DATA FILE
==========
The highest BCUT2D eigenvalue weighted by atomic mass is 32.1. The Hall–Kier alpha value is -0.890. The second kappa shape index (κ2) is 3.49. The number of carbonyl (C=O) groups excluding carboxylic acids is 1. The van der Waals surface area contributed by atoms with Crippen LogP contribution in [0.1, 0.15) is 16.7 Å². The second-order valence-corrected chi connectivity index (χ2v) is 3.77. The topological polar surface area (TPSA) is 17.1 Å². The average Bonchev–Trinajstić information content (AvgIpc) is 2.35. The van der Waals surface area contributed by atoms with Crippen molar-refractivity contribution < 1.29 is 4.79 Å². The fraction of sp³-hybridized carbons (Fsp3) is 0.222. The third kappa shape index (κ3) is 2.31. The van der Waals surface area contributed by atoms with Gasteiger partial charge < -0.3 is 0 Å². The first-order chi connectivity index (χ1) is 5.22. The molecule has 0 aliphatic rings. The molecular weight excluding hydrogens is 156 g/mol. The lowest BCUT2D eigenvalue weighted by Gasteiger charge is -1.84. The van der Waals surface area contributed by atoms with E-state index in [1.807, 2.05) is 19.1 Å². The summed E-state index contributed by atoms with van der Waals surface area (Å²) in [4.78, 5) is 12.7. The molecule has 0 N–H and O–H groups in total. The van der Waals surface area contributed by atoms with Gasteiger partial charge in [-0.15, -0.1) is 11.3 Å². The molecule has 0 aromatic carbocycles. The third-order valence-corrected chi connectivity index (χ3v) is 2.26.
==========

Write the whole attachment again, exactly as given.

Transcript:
The highest BCUT2D eigenvalue weighted by atomic mass is 32.1. The Hall–Kier alpha value is -0.890. The second kappa shape index (κ2) is 3.49. The number of carbonyl (C=O) groups excluding carboxylic acids is 1. The van der Waals surface area contributed by atoms with Crippen LogP contribution in [0.1, 0.15) is 16.7 Å². The second-order valence-corrected chi connectivity index (χ2v) is 3.77. The topological polar surface area (TPSA) is 17.1 Å². The average Bonchev–Trinajstić information content (AvgIpc) is 2.35. The van der Waals surface area contributed by atoms with Crippen molar-refractivity contribution < 1.29 is 4.79 Å². The fraction of sp³-hybridized carbons (Fsp3) is 0.222. The third kappa shape index (κ3) is 2.31. The van der Waals surface area contributed by atoms with Gasteiger partial charge < -0.3 is 0 Å². The first-order chi connectivity index (χ1) is 5.22. The molecule has 0 aliphatic rings. The molecular weight excluding hydrogens is 156 g/mol. The lowest BCUT2D eigenvalue weighted by Gasteiger charge is -1.84. The van der Waals surface area contributed by atoms with E-state index in [1.807, 2.05) is 19.1 Å². The summed E-state index contributed by atoms with van der Waals surface area (Å²) in [4.78, 5) is 12.7. The molecule has 0 N–H and O–H groups in total. The van der Waals surface area contributed by atoms with Gasteiger partial charge in [-0.15, -0.1) is 11.3 Å². The molecule has 0 aromatic carbocycles. The third-order valence-corrected chi connectivity index (χ3v) is 2.26.